This isn't an action from mechanics, but in gravitational lensing we look for stationary points of the time travel of light. GR basically tells us that light travels at different speeds depending on the gravitational potential. (This is distant light, not local right here in our lab.) If light from a distant quasar travels through a galaxy before reaching us, it experiences a varying gravitational potential depending on the mass distribution of the galaxy and the path the light takes. Different paths for the light then take different amounts of time. Looking in the sky, we can associate a travel time with each angle in the sky. Then we make a 2D map of travel time versus point in the sky.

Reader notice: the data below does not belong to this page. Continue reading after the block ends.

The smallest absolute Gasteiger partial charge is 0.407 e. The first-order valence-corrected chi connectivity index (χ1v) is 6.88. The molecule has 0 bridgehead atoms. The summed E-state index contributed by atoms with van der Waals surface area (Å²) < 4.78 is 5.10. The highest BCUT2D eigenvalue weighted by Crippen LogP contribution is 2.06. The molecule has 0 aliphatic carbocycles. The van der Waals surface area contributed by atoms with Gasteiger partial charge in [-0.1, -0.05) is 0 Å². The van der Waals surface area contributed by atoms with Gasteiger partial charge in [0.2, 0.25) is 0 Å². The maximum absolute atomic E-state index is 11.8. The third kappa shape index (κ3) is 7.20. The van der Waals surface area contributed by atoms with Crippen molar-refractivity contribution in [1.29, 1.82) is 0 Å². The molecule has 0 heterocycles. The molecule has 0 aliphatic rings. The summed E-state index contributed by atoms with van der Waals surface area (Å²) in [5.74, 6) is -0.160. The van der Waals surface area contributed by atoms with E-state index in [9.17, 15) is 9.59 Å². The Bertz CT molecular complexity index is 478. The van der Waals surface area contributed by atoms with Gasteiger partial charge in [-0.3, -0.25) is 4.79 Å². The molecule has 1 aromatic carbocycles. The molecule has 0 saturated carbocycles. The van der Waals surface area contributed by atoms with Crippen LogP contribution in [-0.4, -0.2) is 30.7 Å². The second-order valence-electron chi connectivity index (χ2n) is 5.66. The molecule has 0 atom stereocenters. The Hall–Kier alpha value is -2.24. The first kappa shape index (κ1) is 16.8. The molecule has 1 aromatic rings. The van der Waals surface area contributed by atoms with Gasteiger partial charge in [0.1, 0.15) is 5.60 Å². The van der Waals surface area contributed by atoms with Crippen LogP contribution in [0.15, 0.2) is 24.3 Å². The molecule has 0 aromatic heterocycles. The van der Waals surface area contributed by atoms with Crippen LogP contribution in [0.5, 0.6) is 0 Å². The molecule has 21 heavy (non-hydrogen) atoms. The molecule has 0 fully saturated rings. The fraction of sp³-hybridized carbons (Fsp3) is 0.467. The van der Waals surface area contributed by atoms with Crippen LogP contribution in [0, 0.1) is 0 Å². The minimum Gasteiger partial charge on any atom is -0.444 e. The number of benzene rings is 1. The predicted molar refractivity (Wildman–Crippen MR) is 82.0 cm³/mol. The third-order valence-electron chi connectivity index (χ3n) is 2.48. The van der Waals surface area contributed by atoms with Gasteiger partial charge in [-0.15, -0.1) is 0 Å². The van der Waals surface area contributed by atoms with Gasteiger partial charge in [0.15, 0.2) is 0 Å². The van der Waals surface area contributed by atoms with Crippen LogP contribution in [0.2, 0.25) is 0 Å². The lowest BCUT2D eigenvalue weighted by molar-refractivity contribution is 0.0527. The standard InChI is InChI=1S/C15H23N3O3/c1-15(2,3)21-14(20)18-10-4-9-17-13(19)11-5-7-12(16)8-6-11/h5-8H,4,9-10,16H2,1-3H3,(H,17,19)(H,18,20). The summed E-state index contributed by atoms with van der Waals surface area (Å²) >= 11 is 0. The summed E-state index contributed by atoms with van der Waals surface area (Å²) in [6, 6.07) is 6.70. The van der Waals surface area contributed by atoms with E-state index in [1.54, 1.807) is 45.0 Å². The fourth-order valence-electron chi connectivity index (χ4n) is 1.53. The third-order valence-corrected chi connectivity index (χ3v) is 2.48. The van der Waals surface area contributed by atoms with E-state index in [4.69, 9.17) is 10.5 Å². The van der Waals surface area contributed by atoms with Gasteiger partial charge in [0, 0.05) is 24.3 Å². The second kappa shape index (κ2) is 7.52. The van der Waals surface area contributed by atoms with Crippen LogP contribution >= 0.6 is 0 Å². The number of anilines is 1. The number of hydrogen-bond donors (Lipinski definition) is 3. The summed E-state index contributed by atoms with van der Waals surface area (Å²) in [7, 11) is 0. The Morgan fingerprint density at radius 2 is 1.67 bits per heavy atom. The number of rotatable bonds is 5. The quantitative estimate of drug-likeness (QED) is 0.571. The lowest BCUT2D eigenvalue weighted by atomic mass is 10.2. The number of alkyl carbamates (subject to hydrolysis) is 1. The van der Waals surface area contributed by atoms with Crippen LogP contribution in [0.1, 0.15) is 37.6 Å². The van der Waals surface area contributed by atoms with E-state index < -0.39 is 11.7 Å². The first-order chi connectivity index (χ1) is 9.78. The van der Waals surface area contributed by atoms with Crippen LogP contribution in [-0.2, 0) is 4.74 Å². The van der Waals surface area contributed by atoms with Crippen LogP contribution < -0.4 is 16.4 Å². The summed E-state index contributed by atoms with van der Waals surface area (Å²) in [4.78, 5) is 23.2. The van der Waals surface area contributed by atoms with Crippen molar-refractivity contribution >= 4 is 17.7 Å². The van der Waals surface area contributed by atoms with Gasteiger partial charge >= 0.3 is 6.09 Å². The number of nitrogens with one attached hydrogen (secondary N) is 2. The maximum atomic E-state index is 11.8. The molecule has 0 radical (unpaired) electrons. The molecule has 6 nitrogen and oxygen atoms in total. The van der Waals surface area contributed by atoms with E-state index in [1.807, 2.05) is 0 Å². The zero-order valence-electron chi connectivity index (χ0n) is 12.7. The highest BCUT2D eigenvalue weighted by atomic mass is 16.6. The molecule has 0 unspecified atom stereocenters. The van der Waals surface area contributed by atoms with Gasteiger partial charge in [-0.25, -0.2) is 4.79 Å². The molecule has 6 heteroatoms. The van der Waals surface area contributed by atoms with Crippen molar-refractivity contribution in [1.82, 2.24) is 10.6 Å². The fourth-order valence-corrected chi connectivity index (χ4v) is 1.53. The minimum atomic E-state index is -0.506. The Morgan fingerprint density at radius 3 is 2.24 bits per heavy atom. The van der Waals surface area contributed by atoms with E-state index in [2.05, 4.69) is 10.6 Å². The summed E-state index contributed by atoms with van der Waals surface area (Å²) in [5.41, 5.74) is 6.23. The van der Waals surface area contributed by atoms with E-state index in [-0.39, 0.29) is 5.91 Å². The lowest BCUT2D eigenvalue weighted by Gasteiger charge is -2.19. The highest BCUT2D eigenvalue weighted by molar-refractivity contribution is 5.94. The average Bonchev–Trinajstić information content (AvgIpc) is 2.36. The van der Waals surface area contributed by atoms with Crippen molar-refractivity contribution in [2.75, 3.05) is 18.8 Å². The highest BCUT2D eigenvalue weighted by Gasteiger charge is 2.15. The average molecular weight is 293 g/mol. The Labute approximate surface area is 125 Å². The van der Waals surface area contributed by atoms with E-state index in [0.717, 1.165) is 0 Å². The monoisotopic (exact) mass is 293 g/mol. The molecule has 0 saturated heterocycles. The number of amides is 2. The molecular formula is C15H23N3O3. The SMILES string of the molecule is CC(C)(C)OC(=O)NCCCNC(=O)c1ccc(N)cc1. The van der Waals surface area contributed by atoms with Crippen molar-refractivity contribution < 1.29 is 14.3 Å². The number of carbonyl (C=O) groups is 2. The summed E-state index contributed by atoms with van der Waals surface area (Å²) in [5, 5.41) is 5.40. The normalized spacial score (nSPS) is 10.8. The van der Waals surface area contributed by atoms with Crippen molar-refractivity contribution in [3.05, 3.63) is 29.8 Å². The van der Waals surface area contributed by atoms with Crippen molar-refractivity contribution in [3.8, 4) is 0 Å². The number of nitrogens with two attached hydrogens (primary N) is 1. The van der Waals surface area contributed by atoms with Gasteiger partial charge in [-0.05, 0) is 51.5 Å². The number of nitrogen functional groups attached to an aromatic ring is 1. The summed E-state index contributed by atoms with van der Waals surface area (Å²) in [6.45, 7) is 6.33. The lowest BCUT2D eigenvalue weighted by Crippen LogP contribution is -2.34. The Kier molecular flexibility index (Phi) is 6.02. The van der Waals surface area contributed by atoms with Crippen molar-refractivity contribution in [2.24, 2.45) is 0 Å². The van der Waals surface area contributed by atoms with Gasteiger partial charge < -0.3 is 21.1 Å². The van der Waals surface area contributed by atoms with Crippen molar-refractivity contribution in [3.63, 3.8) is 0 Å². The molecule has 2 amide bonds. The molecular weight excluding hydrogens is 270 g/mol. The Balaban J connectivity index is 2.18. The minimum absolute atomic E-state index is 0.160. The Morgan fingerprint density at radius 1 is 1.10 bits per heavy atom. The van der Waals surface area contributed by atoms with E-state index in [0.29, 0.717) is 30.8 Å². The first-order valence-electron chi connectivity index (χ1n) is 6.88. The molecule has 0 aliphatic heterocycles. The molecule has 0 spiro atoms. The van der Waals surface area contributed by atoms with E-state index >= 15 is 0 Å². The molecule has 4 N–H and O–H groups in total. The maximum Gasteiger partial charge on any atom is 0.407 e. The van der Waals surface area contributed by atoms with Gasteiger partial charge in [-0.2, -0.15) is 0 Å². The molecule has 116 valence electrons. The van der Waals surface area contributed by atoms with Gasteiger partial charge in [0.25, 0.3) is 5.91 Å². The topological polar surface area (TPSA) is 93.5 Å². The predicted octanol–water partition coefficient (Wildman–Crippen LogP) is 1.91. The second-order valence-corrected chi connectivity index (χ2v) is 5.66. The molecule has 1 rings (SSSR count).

Here's an example from a quick search (the source is here)
The lines connect parts of the sky that have equal travel time. The different panels show qualitatively different types of gravitational lensing systems. If you look at the upper-right panel, you see five dots, which are five distinct images of a distant quasar. The ones at intersections of contour lines are saddle points. The others are either local minima or maxima of travel time.
The difference in the time it takes light to reach Earth from different images can be dramatic - weeks or even months!